B/R Fantasy Baseball: Pitching Leads the Way to a Week One Win
As some of you may already know, the Bleacher Report fantasy baseball gurus Scott Fender and Collin Hager of the Elmhurst Pub Roundtable put together a Bleacher Report fantasy baseball league. I'm one of the lucky participants—please allow myself to introduce...myself: I'm Brian Wey, manager of the team "End of the Dugout."
Each week, I'll do my best to do a little recap of the week, delve into my thoughts and strategies, and take a look at the week going forward. Let's begin, shall we?
Week One Opponent: Sons of Cuyahoga (Collin Hager)
Result: Seven Wins, Two Losses, One Tie (standard 5x5 Head to Head league)
Transactions: Dropped R. Hernandez (C, CIN) for B. Inge (C/3B/OF, DET)
Before our league draft, I thought it would make for more interesting writing if one of us went "Moneyball" and tried to exploit a market inefficiency. I believed that most managers would go for big hitters the first few rounds, so I decided to run against the current and target the pitching studs. Just one round into the draft, when T. Lincecum and J. Santana came off the board, I realized I'd have to abandon that strategy.
Since the minimum innings pitched was set so low (7 innings per week), I figured I could still have a chance at winning pitching if I dominated Saves, ERA, and WHIP. So I drafted six closers and a handful of strong starting pitchers.
On offense, I shied away from the big hitters with low batting averages (au revoir, Adam Dunn) and targeted solid hitters with speed (bonjour, Randy Winn). The goal was to win in Runs, Stolen Bases, and Batting Average.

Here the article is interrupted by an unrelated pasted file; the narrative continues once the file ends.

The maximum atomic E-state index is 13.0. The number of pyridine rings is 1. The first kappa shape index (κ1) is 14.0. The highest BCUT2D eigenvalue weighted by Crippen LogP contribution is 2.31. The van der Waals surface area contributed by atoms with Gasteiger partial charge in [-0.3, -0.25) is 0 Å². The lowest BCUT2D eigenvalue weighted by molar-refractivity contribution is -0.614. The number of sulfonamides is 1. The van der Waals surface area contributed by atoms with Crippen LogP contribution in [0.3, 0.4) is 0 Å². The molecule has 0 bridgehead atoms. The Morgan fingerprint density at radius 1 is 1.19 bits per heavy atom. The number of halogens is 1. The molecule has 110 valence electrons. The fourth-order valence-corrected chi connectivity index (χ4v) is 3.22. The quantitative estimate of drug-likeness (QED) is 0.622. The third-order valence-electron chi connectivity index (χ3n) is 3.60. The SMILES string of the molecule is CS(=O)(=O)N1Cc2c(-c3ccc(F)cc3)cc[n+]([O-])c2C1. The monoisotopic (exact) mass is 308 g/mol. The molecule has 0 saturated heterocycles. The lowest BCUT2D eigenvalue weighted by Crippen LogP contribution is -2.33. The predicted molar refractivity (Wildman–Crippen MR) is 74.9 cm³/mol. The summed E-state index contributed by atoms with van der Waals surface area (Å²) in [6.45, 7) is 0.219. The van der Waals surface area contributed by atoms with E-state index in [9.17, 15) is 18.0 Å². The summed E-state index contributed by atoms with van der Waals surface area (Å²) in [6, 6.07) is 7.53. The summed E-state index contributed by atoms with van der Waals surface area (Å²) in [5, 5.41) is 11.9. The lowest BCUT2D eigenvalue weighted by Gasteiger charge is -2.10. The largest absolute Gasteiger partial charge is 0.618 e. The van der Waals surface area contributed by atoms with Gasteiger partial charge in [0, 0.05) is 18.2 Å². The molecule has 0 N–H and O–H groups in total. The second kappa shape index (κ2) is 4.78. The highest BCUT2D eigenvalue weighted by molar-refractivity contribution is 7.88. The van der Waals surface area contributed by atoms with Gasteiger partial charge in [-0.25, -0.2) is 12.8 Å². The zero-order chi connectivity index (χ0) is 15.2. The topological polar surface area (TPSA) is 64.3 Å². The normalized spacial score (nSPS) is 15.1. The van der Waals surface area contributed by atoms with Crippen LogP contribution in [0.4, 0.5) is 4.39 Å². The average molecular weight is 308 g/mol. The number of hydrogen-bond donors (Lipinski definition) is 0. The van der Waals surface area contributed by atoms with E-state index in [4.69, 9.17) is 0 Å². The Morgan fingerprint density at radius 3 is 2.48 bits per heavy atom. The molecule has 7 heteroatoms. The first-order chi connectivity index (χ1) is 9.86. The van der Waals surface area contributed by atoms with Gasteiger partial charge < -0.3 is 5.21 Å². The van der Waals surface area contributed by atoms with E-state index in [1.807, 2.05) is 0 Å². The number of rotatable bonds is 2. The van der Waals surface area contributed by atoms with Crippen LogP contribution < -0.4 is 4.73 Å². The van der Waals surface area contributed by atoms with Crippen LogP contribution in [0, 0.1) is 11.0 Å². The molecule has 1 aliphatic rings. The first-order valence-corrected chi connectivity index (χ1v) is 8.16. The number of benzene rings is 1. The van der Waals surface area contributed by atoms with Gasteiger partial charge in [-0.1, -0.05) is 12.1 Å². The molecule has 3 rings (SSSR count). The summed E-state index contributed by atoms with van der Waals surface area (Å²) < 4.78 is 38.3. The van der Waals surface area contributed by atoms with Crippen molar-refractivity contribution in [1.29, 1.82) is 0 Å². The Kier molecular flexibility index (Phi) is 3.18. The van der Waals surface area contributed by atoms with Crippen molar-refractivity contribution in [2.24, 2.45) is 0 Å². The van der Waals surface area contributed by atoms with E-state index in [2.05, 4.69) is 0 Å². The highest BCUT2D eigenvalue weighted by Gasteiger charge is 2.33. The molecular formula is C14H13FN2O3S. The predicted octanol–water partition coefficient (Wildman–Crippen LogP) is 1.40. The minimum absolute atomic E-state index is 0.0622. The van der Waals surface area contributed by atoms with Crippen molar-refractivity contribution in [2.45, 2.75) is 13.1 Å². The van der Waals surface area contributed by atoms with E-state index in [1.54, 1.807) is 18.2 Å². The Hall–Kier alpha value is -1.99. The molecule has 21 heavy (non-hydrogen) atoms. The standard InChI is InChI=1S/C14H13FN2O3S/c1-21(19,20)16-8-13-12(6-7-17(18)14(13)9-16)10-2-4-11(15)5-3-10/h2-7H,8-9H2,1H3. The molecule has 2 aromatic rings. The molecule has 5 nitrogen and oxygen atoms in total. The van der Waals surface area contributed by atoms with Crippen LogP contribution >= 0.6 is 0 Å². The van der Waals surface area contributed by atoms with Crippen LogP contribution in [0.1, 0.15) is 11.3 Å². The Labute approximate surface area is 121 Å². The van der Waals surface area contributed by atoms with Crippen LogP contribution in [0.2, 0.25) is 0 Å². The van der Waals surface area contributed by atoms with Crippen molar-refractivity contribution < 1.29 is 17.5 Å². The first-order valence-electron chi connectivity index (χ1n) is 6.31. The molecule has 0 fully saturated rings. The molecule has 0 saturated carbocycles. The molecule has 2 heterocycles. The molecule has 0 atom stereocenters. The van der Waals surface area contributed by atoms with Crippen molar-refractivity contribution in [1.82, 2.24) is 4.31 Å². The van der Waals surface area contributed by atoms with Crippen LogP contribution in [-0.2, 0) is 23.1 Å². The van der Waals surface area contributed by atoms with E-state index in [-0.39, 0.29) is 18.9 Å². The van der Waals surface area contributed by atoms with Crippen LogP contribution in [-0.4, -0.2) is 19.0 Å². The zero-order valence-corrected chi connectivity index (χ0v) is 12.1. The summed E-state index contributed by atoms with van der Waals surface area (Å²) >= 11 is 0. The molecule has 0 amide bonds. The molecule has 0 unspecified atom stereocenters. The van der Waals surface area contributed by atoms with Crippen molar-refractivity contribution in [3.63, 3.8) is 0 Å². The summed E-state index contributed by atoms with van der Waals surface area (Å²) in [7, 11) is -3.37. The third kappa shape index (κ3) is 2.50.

This first week, that's pretty much how things went.
My pitchers led the way, with strong performances by Chris Carpenter, James Shields, Heath Bell, Carlos Marmol, and Brad Lidge. I also netted 24 strikeouts from my relievers, which helped me win the strikeouts category.
On offense, my team did well enough, but a .267 average is cutting it too close most weeks. I expected more than a .167 average from Dustin Pedroia, but not surprised by the .133 and .083 averages posted by Alex Gordon and Chris B. Young, respectively.
My week one fantasy stud award goes to Chris Carpenter, who pitched seven innings of shutout ball with seven punchouts. I can't complain about that kind of production for a guy that I picked up in the 19th round. Here's hoping he manages to stay healthy.
If he's available in your league, he's certainly worth picking up. I can't recommend trading for him until I see a few more quality starts, and even then I wouldn't pay top dollar for this huge injury risk.
On the flip side, my week one red alert goes to Ramon Hernandez. I wasn't terribly happy about having to draft him, and looked for the first excuse to dump him for e else. Seeing Brandon Inge go off for four HR sealed the deal, although Inge has yet to contribute positively to my team.
Catcher is definitely a position I'll be looking to upgrade, but I certainly like the idea of non-catchers in my catcher's position. As far as I know, there's only players that meet that criteria worth rostering—Inge and Pablo Sandoval.
Week two pits my team against the Leftfield Lunatics, who recently held a press conference to discuss their team's recent performance.
There isn't anyone on the free agent wire I'm dying to pick up, but I was keeping an eye on Aaron Hill. (As I was writing this article, Machete Squad scooped him up.) I'm vaguely interested in Nyjer Morgan, but outfielders with some speed and little power are a dime a dozen.
I'm keeping an eye on David Aardsma, as he fits the profile as a reliever that would help my strategy. Octavio Dotel is also available, and would be a hot addition should Bobby Jenks become too fat to close effectively.
'Till next week, I'll be at the End of the Dugout.
What is the duplicate article?
Why is this article offensive?
Where is this article plagiarized from?
Why is this article poorly edited?